As for its production method, there are a method in which the IIa subgroup component has previously been carried on, for example, titania particles (having an average particle size of, for example, 0.1-1 μm), the resultant particles are coated on the first protective layer as a slurry, and the coated layer is subjected to heat treatment (for example, 500°-700° C.), a method in which titania particles are coated on the first protective layer, the coated layer is then dipped in a solution of the IIa subgroup component under a reduced pressure or under a pressurized condition, and the resultant layer is subjected to heat treatment, and the like. In these cases, the ratio of the IIa subgroup component relative to the heat-resistant metal oxide of the second protective layer may be not more than 30 wt % based on the IIa subgroup element, and, more preferably, not more than 20 wt %. If the content exceeds 30 wt %, the responsive property of the sensor gradually becomes worse, that is, clogging starts to occur.

In order to prevent deterioration in durability of a noble metal as an electrode or a catalyst, it is necessary that at least a part of the heat-resistant metal oxide is present as a nonstoichiometric compound, for example, TiO2-x. It is unnecessary, however, that the entire heat-resistant metal oxide is a nonstoichiometric compound, but the IIa subgroup component may also be dispersed and carried together with a stoichiometric compound (for example, TiO2, Al2 O3 and/or spinel). In this case, the existence ratio of a nonstoichiometric compound to a stoichiometric compound may be not less than 3:2, and, more preferably, not less than 2:1.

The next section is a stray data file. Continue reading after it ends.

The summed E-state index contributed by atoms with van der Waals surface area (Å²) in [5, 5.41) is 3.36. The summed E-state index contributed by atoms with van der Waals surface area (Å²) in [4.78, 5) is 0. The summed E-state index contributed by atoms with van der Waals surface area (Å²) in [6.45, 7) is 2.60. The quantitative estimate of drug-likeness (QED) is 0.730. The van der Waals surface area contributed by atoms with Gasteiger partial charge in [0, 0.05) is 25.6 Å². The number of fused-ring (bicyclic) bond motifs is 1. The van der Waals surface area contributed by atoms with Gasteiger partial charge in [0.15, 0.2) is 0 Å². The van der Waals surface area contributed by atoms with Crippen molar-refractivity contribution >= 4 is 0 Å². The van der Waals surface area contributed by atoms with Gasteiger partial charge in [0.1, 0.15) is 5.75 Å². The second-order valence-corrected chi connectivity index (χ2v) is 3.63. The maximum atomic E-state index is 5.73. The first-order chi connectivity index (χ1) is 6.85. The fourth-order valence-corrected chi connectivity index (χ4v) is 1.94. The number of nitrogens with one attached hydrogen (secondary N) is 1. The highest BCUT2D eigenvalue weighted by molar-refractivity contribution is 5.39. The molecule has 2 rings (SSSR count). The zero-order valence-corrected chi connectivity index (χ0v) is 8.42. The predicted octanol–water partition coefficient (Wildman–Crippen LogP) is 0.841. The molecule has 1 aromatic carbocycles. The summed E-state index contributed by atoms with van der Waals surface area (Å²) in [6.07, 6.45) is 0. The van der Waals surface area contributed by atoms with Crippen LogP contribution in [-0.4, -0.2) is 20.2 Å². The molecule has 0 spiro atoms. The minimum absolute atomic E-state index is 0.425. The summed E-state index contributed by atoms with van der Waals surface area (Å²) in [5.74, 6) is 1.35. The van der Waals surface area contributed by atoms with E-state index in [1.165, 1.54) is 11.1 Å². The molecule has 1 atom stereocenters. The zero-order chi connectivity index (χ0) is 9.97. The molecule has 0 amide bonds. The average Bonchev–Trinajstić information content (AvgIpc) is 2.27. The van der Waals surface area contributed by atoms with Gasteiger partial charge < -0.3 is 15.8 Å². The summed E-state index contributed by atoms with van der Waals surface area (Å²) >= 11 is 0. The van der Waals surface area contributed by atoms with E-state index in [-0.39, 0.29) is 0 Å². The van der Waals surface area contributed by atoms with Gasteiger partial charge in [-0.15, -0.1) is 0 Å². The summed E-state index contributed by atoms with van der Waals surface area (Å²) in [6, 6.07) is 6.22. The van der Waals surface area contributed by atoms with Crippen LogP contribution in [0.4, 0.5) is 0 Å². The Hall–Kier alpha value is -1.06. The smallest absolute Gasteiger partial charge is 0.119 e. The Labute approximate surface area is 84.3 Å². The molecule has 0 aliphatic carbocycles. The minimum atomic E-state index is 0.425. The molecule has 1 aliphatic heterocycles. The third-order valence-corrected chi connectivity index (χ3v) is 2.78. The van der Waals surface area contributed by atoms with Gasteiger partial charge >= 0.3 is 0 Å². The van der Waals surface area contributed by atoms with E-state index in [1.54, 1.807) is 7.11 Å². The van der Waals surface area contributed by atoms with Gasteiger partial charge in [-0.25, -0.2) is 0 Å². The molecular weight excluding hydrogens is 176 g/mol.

Furthermore, by including a noble metal, preferably Pt, in an amount of not more than 2 mole % (more preferably, not less than 0.2 mole %, and not more than 1.5 mole % under conditions of concentrated (rich) exhaust gases) relative to the nonstoichiometric compound, it is possible to further suppress variations in the initial control A/F ratio. In this case, as the second protective layer, a IIa subgroup component and a noble metal may be present in an identical portion, or the second protective layer may also consist of portions in which a noble metal is carried (a first protective portion) and a portion in which IIa subgroup component is carried (a second protective portion). In the latter case, however, it is necessary to dispose the second protective portion at a more outer side. Heat-resistant metal oxides for the first and second protective portions are preferably made of both nonstoichiometric compounds. As for the first protective portion, it is necessary that a nonstoichiometric compound exists in an amount of not less than 60%. It is also preferred that the IIa subgroup component is present independently of the heat-resistant metal oxides for the protective layer. The term "independently" or "independent" indicates that the IIa subgroup component does not react to the metal oxides to form compounds which are inert to Si components, such as MgTiO3.

A protective layer (a first protective layer), which is disposed on a more inner side than the second protective layer and directly covers the electrode and which does not contain the IIa subgroup component, may also be provided. The first protective layer may be made of a heat-resistant metal oxide (spinel (MgO·Al2 O3) and/or alumina are particularly preferred), and may be firmly adhered to be coated by flame spraying. Inclusion of noble metals, for example, Pt, Rh and/or Pd within the first protective layer will result in complete oxidation and reduction of unburnt components in the exhaust gas and provision of control A/F ratio which is excellent for a sensor. A third protective layer made of, for example, titania, alumina, spinel and the like, may also be provided on the outer side of the second protective layer.